January 04, 2018

If you really want banks to make green investments, allow bank to hold less capital against these than for instance against residential mortgages.

Sir, Suleika Reiners, Senior Policy Officer for Financial Reform, Institute for Financial Services, Germany writes: “banks need more equity, not less, in order to fulfil their key responsibility — namely to cushion risk, including for green investment. Lending for long-term endeavours such as large-scale renewable energy projects particularly deserves high-risk weightings” “Banks need more equity to boost green investment”, January 4.

Boy, has she got it all upside down. I have nothing against higher capital requirements for banks, unless these are imposed so irresponsibly so that the while bank credit machinery freezes. But, in order for banks to really boost green investment, they should be allowed to hold less capital against these investments than against other assets, so that they can earn a higher risk adjusted return on it.

Just look at how much they are financing residential housing, only because that’s perceived safe by regulator safe, and who therefore allow banks to hold little capital against the mortgages.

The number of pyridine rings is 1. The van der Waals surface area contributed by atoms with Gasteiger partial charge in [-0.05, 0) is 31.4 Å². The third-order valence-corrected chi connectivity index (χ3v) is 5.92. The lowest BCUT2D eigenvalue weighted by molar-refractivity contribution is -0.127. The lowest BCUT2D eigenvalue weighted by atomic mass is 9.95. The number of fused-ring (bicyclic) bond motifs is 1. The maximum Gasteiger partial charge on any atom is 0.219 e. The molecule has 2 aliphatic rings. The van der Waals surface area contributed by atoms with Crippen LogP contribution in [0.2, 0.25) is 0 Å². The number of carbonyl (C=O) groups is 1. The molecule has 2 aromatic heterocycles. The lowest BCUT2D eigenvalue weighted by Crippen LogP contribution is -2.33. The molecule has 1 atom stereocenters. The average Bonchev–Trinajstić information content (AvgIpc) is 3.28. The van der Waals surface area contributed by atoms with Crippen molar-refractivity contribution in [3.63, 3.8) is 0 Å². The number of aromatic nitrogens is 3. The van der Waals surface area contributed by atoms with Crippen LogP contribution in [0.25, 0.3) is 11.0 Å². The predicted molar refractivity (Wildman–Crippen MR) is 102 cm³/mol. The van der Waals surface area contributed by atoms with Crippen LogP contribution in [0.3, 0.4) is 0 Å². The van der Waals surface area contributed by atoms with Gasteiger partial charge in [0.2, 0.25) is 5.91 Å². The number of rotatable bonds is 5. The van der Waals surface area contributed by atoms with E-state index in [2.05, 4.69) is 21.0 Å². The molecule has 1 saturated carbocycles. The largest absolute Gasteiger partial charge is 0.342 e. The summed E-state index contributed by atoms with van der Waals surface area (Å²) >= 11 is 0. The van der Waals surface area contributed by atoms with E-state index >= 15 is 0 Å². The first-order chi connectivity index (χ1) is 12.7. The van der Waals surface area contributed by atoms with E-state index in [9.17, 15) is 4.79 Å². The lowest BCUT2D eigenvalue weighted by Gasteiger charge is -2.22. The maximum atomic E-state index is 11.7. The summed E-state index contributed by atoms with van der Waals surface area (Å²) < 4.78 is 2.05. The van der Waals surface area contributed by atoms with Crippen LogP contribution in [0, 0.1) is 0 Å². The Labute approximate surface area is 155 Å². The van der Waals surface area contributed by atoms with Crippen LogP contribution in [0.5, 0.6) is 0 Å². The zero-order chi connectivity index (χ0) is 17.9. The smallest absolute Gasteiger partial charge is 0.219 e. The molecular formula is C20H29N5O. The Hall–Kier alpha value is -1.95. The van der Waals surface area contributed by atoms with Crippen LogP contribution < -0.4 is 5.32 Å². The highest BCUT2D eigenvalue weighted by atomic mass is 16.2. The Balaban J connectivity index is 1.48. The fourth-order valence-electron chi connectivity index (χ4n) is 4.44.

Reitners refers to “a study by the University of Cambridge in association with the United Nations Environment Programme Finance Initiative [that] has proved that stricter equity requirements are an insignificant factor in influencing the bank’s pricing of the loan or its willingness to lend.”

I have not read that study but, if those are the results, I am sure it contains major design flaws.

Sir, you refusal to discuss the distortions produced by risk weighted capital requirements, perhaps so as not to disfavour your bank friends, is partly to blame for the continuation of misconceptions as those expressed here by Suleika Reiners.

I don’t like the idea of distorting the allocation of bank credit to the real economy but, if we have to do it, let that at least be in pursuit of higher objectives than a simple risk avoidance, which will anyhow not isolate us from bank crises.